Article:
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UBC wireless power transfer technology uses magneto-dynamic coupling rather than inductive technology

Researchers at the University of British Columbia (UBC) led by Dr. Lorne Whitehead in the Sustainability Solutions Applied Physics Laboratory have developed a low-frequency wireless power transfer (WPT) technology based on the magneto-dynamic coupling (MDC) of two rotating permanent magnets in transmitter and receiver, rather than on resonant inductive technology.

The system, according to the UBC team, can transfer power across a wide air gap at high efficiency and at low frequency and has successfully been demonstrated for the wireless charging of a fleet of electric vehicles run by UBC Building Operations with the support of a Natural Sciences and Engineering Research Council of Canada (NSERC) Idea to Innovation Grant (I2I).

The rotation of a magnet in the transmitting unit causes a second magnet in the receiving unit—which also experiences that rotating magnetic field to rotate in a synchronized manner. The rotating second magnet then generates an electric current.

Power can be transferred through metal without significant loss of performance, and the system is also tolerant to significant misalignment between the transmitter and receiver, removing the need for precise alignment mechanisms. Transmitter units are controlled by very simple electronic wiring and components, providing the potential for simpler and therefore lower-cost construction.

Tests show the system is more than 90% efficient compared to a cable charge. A full charge takes four hours and enables the vehicle to run throughout an eight-hour shift.

As power transfer occurs at such a low frequency, and in such a localized area, there is almost no risk of interference with other high frequency wireless devices and systems in homes and workplaces. Perceived potential health risks of exposure to high-frequency electromagnetic fields associated with other wireless technologies may pose a barrier to their adoption. This is not a factor with the low-frequency UBC wireless technology.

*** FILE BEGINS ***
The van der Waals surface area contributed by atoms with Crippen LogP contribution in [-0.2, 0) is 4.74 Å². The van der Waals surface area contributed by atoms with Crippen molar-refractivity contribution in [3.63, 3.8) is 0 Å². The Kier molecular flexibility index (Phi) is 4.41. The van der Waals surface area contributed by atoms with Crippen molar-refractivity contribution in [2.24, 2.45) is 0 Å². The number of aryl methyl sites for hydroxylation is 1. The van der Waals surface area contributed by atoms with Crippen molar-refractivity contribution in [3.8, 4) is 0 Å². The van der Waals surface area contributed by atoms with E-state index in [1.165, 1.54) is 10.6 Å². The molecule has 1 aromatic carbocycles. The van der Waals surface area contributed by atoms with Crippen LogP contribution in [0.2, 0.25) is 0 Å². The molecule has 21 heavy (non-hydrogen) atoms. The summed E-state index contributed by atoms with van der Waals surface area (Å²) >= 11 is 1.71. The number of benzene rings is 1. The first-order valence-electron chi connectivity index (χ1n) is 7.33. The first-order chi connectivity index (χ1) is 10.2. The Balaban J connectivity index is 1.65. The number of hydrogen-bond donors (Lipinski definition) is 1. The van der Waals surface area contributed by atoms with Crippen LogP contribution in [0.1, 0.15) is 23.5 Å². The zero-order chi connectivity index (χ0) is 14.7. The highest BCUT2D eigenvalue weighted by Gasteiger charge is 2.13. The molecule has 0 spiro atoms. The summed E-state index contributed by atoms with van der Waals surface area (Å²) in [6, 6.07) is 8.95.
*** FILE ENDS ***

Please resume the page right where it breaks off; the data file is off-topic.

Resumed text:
In December 2011, the first wireless charging station was installed at the UBC Building Operations site. This fully automated system performed successfully in a variety of weather conditions including snow, rain and sub-zero temperatures, and has since been rolled out in multiple vehicles in the fleet, utilizing improved designs to the charging unit and occupying a smaller footprint than competing technologies.

UBC is interested in exploring collaborative opportunities regarding the technology.



Dr Rube is paging Dr Goldberg!


Looks not so tiny as described. What would be manufacturing and integration cost?


A rotating permanent magnet is a quadrature coil pair minus the resistance losses.

Looks clever to me, but also like a throwback to another era.  Power transfer is proportional to peak flux times frequency, or something like that.  I'm not quite sure what's optimized in this case.

Rick Crammond

The UBC charging system is clever and practical...though power transfer through permanent magnets isn't new. Here's a simplified version I developed 5 years ago:
"Faucet Powered Head Lamp Generator"


Too complex, too many moving parts & subject to wear, low overall efficiency (90%) and probably more costly than recent induction units.

On the positive side = less radiated high frequency energy?


Wireless, even misaligned, non-high frequency expense, year+(2013 Jan.), 90%+ power transfer in actual fleet operation seems a damn good start.


Do people accept 10% waste when filling their gasoline tank ? Is plugging in a cable such a chore ?


philippe, just forgetting to plugin and being unable to get to work once could make wireless recharge seem attractive.


Cars are getting smart enough that they could beep at you if you walk away without plugging it in, or send a text message to your phone.

I think the real issue is going to come with V2G, which the wireless schemes can't support as well (or maybe at all).


Engineer-Poet, owners may come to ignore alerts if they occur whenever the charge is below 100 or X%.

"I think the real issue is going to come with V2G.." is interesting, because sending battery charge to the grid could leave the EV too discharged at an unprogrammed time(.. emergency, unplanned travel,..).

The magneto-dynamic coupling seems more compact than resonant inductive coil systems and two spinning magnets may be reliable. Perhaps transfer can be refined to ~99%.


V2G would mostly be used for regulation, not peak-shaving.  Changing SOC by ±2% on top of the normal charging curve wouldn't affect usage of the vehicle significantly, and squeezing more value out of the battery during its calendar lifetime helps everything.

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